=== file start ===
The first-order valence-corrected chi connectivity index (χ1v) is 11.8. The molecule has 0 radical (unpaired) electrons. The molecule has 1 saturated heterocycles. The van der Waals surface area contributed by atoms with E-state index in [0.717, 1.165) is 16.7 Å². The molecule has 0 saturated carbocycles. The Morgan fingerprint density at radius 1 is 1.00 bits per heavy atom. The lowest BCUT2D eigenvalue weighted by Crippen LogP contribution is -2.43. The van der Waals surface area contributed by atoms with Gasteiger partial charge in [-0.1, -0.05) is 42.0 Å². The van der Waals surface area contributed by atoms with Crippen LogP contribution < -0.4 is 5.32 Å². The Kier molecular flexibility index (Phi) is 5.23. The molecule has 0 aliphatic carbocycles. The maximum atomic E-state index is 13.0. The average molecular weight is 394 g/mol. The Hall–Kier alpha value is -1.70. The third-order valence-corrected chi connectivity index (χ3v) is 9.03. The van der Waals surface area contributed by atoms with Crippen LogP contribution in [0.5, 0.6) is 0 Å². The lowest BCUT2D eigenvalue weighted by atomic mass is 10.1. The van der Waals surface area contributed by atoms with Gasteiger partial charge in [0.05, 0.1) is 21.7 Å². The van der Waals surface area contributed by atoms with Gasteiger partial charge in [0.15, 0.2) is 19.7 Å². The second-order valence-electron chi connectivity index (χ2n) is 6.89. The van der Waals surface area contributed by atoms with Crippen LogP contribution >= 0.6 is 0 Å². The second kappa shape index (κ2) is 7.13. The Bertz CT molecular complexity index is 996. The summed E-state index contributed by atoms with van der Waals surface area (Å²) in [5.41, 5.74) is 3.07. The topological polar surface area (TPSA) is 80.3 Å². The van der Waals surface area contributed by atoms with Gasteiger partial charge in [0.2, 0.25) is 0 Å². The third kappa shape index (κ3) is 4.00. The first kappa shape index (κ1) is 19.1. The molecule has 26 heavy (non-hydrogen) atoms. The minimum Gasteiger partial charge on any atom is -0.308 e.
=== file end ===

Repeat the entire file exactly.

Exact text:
The first-order valence-corrected chi connectivity index (χ1v) is 11.8. The molecule has 0 radical (unpaired) electrons. The molecule has 1 saturated heterocycles. The van der Waals surface area contributed by atoms with E-state index in [0.717, 1.165) is 16.7 Å². The molecule has 0 saturated carbocycles. The Morgan fingerprint density at radius 1 is 1.00 bits per heavy atom. The lowest BCUT2D eigenvalue weighted by Crippen LogP contribution is -2.43. The van der Waals surface area contributed by atoms with Gasteiger partial charge in [-0.1, -0.05) is 42.0 Å². The van der Waals surface area contributed by atoms with Crippen LogP contribution < -0.4 is 5.32 Å². The Kier molecular flexibility index (Phi) is 5.23. The molecule has 0 aliphatic carbocycles. The maximum atomic E-state index is 13.0. The average molecular weight is 394 g/mol. The Hall–Kier alpha value is -1.70. The third-order valence-corrected chi connectivity index (χ3v) is 9.03. The van der Waals surface area contributed by atoms with Crippen LogP contribution in [0.5, 0.6) is 0 Å². The lowest BCUT2D eigenvalue weighted by atomic mass is 10.1. The van der Waals surface area contributed by atoms with Gasteiger partial charge in [0.05, 0.1) is 21.7 Å². The van der Waals surface area contributed by atoms with Gasteiger partial charge in [0.15, 0.2) is 19.7 Å². The second-order valence-electron chi connectivity index (χ2n) is 6.89. The van der Waals surface area contributed by atoms with Crippen LogP contribution >= 0.6 is 0 Å². The second kappa shape index (κ2) is 7.13. The Bertz CT molecular complexity index is 996. The summed E-state index contributed by atoms with van der Waals surface area (Å²) in [5.41, 5.74) is 3.07. The topological polar surface area (TPSA) is 80.3 Å². The van der Waals surface area contributed by atoms with Gasteiger partial charge in [0.2, 0.25) is 0 Å². The third kappa shape index (κ3) is 4.00. The first kappa shape index (κ1) is 19.1. The molecule has 26 heavy (non-hydrogen) atoms. The minimum Gasteiger partial charge on any atom is -0.308 e.